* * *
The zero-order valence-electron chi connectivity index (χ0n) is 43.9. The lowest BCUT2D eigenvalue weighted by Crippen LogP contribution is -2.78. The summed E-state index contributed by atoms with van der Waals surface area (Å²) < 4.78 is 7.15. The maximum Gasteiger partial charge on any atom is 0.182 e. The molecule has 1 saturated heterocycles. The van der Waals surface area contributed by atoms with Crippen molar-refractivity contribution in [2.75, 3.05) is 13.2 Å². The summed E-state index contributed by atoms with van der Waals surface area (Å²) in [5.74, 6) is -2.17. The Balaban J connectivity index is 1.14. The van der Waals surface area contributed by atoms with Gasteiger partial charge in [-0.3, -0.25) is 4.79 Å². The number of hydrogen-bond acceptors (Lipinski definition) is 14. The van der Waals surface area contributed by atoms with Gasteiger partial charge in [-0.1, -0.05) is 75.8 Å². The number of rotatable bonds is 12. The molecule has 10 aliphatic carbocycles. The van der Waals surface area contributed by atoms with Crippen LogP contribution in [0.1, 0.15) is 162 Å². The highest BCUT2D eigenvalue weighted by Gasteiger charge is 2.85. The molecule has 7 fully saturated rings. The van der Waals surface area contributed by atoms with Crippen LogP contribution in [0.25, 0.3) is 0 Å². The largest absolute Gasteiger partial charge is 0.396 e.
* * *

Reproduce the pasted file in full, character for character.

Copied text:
The zero-order valence-electron chi connectivity index (χ0n) is 43.9. The lowest BCUT2D eigenvalue weighted by Crippen LogP contribution is -2.78. The summed E-state index contributed by atoms with van der Waals surface area (Å²) < 4.78 is 7.15. The maximum Gasteiger partial charge on any atom is 0.182 e. The molecule has 1 saturated heterocycles. The van der Waals surface area contributed by atoms with Crippen molar-refractivity contribution in [2.75, 3.05) is 13.2 Å². The summed E-state index contributed by atoms with van der Waals surface area (Å²) in [5.74, 6) is -2.17. The Balaban J connectivity index is 1.14. The van der Waals surface area contributed by atoms with Gasteiger partial charge in [-0.3, -0.25) is 4.79 Å². The number of hydrogen-bond acceptors (Lipinski definition) is 14. The van der Waals surface area contributed by atoms with Gasteiger partial charge in [-0.1, -0.05) is 75.8 Å². The number of rotatable bonds is 12. The molecule has 10 aliphatic carbocycles. The van der Waals surface area contributed by atoms with Crippen LogP contribution in [0.1, 0.15) is 162 Å². The highest BCUT2D eigenvalue weighted by Gasteiger charge is 2.85. The molecule has 7 fully saturated rings. The van der Waals surface area contributed by atoms with Crippen LogP contribution in [0.25, 0.3) is 0 Å². The largest absolute Gasteiger partial charge is 0.396 e.